To address this dilemma, investors shouldn’t try to change everything in their retirement savings account at the time they retire. For example, they should stagger or ladder income annuity purchases over time. It is roughly analogous to dollar cost averaging and will help mitigate the risk of putting all retirement savings eggs into one income annuity basket and then have your beneficiary lose all of that value if the annuitant “gets hit by a bus.”
Additionally, in low interest rate environments the mortality credit (or incremental income from insuring your longevity risk) can represent a relatively large part of cash flow so you are actually getting good mortality credit cash flow and absolute value when rates are lower.
There are times however, such as the early 1980s, when you are presented with a “no brainer.” I actually had quite a bit of success helping my mother lock-in an annuity purchase when interest rates were at 12% to 13%.
Related to this issue, RetireMentor provided an objective analytical tool that suggests when a person has an increased chance of success by locking-in annuity payments in a “high” interest rate environment.
The tool was simulation-based (Monte Carlo) and looked at possible outcomes in probabilistic terms (percentiles). RetireMentor was purely objective and product agnostic (as between mutual funds and income annuities) in terms of how the account should be allocated.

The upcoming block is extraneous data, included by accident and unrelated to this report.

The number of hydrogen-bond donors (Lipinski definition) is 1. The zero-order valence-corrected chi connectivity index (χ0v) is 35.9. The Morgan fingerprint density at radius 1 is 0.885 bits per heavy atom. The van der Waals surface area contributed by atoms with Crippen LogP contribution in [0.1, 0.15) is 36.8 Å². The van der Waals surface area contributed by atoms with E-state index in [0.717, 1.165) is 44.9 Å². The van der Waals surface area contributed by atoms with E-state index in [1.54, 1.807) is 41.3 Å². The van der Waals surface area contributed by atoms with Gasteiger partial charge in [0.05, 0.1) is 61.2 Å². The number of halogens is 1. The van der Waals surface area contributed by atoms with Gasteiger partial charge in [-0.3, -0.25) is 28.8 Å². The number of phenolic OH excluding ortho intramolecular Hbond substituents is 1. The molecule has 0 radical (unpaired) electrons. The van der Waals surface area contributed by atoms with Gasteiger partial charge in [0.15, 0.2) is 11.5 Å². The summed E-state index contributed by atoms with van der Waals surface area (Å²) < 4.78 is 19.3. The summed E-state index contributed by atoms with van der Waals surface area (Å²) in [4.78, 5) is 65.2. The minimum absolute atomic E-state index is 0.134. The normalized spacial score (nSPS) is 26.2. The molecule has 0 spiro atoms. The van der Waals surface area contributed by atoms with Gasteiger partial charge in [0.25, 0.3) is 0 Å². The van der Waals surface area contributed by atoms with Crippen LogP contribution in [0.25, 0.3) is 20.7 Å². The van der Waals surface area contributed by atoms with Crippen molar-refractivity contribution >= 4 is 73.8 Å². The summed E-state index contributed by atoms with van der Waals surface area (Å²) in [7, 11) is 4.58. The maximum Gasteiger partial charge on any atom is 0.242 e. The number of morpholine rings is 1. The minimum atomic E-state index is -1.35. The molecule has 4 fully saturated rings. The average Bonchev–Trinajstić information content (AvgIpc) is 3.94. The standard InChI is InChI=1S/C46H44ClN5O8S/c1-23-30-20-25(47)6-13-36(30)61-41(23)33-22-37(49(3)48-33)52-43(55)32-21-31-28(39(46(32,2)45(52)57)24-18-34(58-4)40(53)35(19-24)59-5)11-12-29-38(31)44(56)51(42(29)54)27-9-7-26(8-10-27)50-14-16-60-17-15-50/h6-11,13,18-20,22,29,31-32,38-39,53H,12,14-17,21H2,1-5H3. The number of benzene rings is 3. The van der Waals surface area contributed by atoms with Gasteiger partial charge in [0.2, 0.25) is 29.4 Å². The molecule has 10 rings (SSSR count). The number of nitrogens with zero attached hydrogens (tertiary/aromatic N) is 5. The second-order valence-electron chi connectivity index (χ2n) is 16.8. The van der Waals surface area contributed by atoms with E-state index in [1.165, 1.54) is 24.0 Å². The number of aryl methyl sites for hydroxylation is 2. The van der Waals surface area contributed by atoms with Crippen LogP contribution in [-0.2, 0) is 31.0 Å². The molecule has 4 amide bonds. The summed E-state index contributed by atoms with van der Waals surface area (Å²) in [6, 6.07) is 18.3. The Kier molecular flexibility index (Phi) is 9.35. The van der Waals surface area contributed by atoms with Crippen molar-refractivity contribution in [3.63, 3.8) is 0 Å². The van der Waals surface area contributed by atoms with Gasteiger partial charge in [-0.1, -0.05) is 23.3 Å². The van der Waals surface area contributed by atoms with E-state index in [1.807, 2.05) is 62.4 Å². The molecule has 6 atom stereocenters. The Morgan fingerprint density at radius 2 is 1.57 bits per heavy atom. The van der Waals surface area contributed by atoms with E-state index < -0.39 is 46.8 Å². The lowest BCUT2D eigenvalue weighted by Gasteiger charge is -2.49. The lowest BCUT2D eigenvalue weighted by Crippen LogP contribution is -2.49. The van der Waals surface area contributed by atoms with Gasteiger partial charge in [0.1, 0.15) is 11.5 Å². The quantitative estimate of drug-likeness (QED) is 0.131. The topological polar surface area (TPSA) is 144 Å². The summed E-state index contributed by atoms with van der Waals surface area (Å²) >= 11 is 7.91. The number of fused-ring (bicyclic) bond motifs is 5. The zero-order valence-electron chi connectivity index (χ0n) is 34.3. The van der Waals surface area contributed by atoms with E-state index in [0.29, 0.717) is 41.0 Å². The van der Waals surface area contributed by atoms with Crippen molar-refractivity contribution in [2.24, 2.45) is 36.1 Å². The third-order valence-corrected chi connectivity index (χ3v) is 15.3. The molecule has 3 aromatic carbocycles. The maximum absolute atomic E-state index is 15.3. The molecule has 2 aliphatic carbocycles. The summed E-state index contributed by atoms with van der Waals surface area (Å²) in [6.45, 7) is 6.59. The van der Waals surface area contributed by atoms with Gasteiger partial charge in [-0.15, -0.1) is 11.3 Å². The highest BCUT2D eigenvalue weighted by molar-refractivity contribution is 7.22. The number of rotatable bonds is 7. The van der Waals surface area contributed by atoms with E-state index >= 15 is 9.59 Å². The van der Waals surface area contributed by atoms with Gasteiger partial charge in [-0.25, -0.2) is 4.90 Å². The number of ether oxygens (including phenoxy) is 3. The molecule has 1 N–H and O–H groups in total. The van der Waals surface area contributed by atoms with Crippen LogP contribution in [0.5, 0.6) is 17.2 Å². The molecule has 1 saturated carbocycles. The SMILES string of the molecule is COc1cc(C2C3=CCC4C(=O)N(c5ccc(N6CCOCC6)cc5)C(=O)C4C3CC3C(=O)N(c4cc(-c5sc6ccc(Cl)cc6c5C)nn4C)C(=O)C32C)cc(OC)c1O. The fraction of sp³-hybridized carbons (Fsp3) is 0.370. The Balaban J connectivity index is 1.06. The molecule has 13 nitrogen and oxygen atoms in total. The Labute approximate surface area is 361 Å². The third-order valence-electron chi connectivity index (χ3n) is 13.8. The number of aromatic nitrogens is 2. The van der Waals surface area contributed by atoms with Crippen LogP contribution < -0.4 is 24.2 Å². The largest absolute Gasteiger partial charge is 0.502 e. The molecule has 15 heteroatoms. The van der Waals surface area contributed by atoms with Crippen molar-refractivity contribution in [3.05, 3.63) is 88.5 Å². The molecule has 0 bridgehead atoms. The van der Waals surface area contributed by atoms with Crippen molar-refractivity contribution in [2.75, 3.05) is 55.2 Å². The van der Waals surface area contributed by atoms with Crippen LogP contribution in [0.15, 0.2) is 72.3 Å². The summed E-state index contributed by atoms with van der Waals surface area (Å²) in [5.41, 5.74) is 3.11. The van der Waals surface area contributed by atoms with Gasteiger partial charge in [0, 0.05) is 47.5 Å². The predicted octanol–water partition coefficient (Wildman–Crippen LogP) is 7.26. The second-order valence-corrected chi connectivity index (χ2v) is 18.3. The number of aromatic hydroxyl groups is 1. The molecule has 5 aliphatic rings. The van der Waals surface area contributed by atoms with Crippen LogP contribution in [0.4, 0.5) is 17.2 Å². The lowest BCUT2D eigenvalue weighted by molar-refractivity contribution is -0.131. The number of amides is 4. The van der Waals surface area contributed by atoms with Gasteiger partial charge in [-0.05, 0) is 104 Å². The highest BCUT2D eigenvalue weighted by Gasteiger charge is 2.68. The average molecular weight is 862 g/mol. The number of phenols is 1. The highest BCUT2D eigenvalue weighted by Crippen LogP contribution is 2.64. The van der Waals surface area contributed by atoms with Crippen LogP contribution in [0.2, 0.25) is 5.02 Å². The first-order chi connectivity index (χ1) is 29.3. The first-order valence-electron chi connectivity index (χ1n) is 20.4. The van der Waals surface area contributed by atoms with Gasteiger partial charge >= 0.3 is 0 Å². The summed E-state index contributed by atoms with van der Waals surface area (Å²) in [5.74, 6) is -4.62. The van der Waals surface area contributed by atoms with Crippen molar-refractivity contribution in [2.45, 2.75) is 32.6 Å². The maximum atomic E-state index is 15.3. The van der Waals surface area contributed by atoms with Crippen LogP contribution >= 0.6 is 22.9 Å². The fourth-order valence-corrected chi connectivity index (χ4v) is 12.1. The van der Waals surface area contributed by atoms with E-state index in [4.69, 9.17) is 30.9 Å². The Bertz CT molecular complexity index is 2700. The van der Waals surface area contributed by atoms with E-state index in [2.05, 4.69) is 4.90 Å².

Annuity Digest: What you are working on currently?
Jerry Golden: At this point, I can describe some of the high level aspects of the venture that I’m working on with several other partners Essentially, we want to develop the most efficient administrative and sales platform for delivery of annuity products in the industry. Marketing, education and analysis tools will add value and lay on top of this administrative and sales platform.
In other words, we want to combine a very powerful, efficient delivery system with value-added marketing and analytic tools. The combined system will enable advisors and their clients to understand and operate products for both accumulation and de-accumulation solutions.
The platform will offer broad open architecture on the investment side, and will have multiple options in terms of product type.